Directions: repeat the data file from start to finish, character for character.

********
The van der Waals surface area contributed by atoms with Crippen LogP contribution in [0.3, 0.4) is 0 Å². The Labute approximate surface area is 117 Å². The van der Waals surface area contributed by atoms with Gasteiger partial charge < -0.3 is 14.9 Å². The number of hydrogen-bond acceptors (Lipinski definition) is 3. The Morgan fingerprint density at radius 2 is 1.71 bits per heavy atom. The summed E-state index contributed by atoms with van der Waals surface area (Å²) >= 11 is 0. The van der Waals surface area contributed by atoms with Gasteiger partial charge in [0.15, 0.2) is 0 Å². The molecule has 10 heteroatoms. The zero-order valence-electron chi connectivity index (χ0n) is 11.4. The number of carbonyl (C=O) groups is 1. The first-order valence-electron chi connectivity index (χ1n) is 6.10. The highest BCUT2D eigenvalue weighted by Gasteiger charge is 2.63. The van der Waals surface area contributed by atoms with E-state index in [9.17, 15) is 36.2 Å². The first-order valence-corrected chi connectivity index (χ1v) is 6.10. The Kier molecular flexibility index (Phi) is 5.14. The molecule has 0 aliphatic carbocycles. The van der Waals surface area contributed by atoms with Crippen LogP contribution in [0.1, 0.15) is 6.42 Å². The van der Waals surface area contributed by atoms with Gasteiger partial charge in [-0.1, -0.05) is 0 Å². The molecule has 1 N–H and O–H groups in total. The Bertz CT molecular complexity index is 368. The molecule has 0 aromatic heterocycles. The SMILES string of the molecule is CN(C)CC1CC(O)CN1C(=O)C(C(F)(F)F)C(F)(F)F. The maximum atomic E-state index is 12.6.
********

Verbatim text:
The van der Waals surface area contributed by atoms with Crippen LogP contribution in [0.3, 0.4) is 0 Å². The Labute approximate surface area is 117 Å². The van der Waals surface area contributed by atoms with Gasteiger partial charge < -0.3 is 14.9 Å². The number of hydrogen-bond acceptors (Lipinski definition) is 3. The Morgan fingerprint density at radius 2 is 1.71 bits per heavy atom. The summed E-state index contributed by atoms with van der Waals surface area (Å²) >= 11 is 0. The van der Waals surface area contributed by atoms with Gasteiger partial charge in [0.15, 0.2) is 0 Å². The molecule has 10 heteroatoms. The zero-order valence-electron chi connectivity index (χ0n) is 11.4. The number of carbonyl (C=O) groups is 1. The first-order valence-electron chi connectivity index (χ1n) is 6.10. The highest BCUT2D eigenvalue weighted by Gasteiger charge is 2.63. The van der Waals surface area contributed by atoms with E-state index in [9.17, 15) is 36.2 Å². The first-order valence-corrected chi connectivity index (χ1v) is 6.10. The Kier molecular flexibility index (Phi) is 5.14. The molecule has 0 aliphatic carbocycles. The van der Waals surface area contributed by atoms with Crippen LogP contribution in [0.1, 0.15) is 6.42 Å². The van der Waals surface area contributed by atoms with Gasteiger partial charge in [-0.1, -0.05) is 0 Å². The molecule has 1 N–H and O–H groups in total. The Bertz CT molecular complexity index is 368. The molecule has 0 aromatic heterocycles. The SMILES string of the molecule is CN(C)CC1CC(O)CN1C(=O)C(C(F)(F)F)C(F)(F)F. The maximum atomic E-state index is 12.6.